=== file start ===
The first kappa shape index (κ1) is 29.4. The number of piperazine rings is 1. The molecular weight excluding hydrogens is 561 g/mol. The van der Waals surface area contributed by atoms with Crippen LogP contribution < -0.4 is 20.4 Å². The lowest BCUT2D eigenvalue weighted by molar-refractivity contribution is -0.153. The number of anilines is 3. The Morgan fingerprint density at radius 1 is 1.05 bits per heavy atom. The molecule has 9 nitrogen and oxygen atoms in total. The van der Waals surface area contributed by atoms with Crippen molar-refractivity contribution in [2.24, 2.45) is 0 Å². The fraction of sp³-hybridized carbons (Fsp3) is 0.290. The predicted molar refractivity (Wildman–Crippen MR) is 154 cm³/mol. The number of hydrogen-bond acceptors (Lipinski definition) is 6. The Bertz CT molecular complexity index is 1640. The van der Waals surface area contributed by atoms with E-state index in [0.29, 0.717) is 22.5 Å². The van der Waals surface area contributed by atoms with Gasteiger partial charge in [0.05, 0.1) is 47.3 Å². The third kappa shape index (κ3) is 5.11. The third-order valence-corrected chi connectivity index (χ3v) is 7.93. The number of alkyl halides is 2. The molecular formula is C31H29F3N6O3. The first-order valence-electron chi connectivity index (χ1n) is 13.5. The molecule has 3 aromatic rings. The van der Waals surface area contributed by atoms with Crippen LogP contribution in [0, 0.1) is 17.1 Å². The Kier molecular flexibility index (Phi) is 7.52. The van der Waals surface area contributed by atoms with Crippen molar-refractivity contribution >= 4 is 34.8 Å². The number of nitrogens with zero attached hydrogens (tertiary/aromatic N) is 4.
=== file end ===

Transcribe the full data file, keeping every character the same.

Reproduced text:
The first kappa shape index (κ1) is 29.4. The number of piperazine rings is 1. The molecular weight excluding hydrogens is 561 g/mol. The van der Waals surface area contributed by atoms with Crippen LogP contribution < -0.4 is 20.4 Å². The lowest BCUT2D eigenvalue weighted by molar-refractivity contribution is -0.153. The number of anilines is 3. The Morgan fingerprint density at radius 1 is 1.05 bits per heavy atom. The molecule has 9 nitrogen and oxygen atoms in total. The van der Waals surface area contributed by atoms with Crippen molar-refractivity contribution in [2.24, 2.45) is 0 Å². The fraction of sp³-hybridized carbons (Fsp3) is 0.290. The predicted molar refractivity (Wildman–Crippen MR) is 154 cm³/mol. The number of hydrogen-bond acceptors (Lipinski definition) is 6. The Bertz CT molecular complexity index is 1640. The van der Waals surface area contributed by atoms with E-state index in [0.29, 0.717) is 22.5 Å². The van der Waals surface area contributed by atoms with Gasteiger partial charge in [0.05, 0.1) is 47.3 Å². The third kappa shape index (κ3) is 5.11. The third-order valence-corrected chi connectivity index (χ3v) is 7.93. The number of alkyl halides is 2. The molecular formula is C31H29F3N6O3. The first-order valence-electron chi connectivity index (χ1n) is 13.5. The molecule has 3 aromatic rings. The van der Waals surface area contributed by atoms with Crippen LogP contribution in [0, 0.1) is 17.1 Å². The Kier molecular flexibility index (Phi) is 7.52. The van der Waals surface area contributed by atoms with Crippen molar-refractivity contribution >= 4 is 34.8 Å². The number of nitrogens with zero attached hydrogens (tertiary/aromatic N) is 4.